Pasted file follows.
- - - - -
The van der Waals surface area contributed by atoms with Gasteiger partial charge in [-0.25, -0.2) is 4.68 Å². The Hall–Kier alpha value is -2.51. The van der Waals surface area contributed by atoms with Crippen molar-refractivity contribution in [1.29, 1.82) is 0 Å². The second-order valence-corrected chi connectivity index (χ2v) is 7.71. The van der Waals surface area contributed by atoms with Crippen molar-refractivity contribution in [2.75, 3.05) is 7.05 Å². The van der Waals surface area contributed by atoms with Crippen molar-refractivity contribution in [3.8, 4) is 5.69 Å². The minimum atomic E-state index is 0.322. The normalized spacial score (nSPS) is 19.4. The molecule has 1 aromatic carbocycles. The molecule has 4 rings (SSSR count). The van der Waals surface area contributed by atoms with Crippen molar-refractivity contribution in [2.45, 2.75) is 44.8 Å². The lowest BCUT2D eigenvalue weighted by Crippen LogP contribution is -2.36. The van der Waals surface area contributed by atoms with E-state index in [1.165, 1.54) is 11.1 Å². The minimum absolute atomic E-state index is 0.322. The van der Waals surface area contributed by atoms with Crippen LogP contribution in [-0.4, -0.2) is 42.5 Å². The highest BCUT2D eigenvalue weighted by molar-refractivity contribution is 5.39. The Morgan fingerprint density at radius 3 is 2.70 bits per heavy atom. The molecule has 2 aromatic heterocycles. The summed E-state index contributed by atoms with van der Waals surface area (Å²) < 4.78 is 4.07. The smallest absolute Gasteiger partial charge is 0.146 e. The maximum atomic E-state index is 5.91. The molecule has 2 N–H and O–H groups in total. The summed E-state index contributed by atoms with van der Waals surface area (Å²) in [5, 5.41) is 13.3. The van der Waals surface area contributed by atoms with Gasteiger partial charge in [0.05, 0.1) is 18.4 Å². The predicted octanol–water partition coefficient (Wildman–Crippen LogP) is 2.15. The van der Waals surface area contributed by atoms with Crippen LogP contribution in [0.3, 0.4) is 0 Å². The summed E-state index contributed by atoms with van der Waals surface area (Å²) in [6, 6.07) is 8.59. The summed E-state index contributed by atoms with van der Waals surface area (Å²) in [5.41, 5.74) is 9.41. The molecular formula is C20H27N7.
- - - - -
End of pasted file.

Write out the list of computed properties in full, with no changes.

The van der Waals surface area contributed by atoms with Gasteiger partial charge in [-0.25, -0.2) is 4.68 Å². The Hall–Kier alpha value is -2.51. The van der Waals surface area contributed by atoms with Crippen molar-refractivity contribution in [1.29, 1.82) is 0 Å². The second-order valence-corrected chi connectivity index (χ2v) is 7.71. The van der Waals surface area contributed by atoms with Crippen molar-refractivity contribution in [2.75, 3.05) is 7.05 Å². The van der Waals surface area contributed by atoms with Crippen molar-refractivity contribution in [3.8, 4) is 5.69 Å². The minimum atomic E-state index is 0.322. The normalized spacial score (nSPS) is 19.4. The molecule has 1 aromatic carbocycles. The molecule has 4 rings (SSSR count). The van der Waals surface area contributed by atoms with Crippen molar-refractivity contribution in [2.45, 2.75) is 44.8 Å². The lowest BCUT2D eigenvalue weighted by Crippen LogP contribution is -2.36. The van der Waals surface area contributed by atoms with E-state index in [1.165, 1.54) is 11.1 Å². The minimum absolute atomic E-state index is 0.322. The van der Waals surface area contributed by atoms with Crippen LogP contribution in [-0.4, -0.2) is 42.5 Å². The highest BCUT2D eigenvalue weighted by molar-refractivity contribution is 5.39. The Morgan fingerprint density at radius 3 is 2.70 bits per heavy atom. The molecule has 2 aromatic heterocycles. The summed E-state index contributed by atoms with van der Waals surface area (Å²) < 4.78 is 4.07. The smallest absolute Gasteiger partial charge is 0.146 e. The maximum atomic E-state index is 5.91. The molecule has 2 N–H and O–H groups in total. The summed E-state index contributed by atoms with van der Waals surface area (Å²) in [5, 5.41) is 13.3. The van der Waals surface area contributed by atoms with Gasteiger partial charge in [0.05, 0.1) is 18.4 Å². The predicted octanol–water partition coefficient (Wildman–Crippen LogP) is 2.15. The van der Waals surface area contributed by atoms with Crippen LogP contribution in [0.3, 0.4) is 0 Å². The summed E-state index contributed by atoms with van der Waals surface area (Å²) in [6, 6.07) is 8.59. The summed E-state index contributed by atoms with van der Waals surface area (Å²) in [5.41, 5.74) is 9.41. The molecular formula is C20H27N7.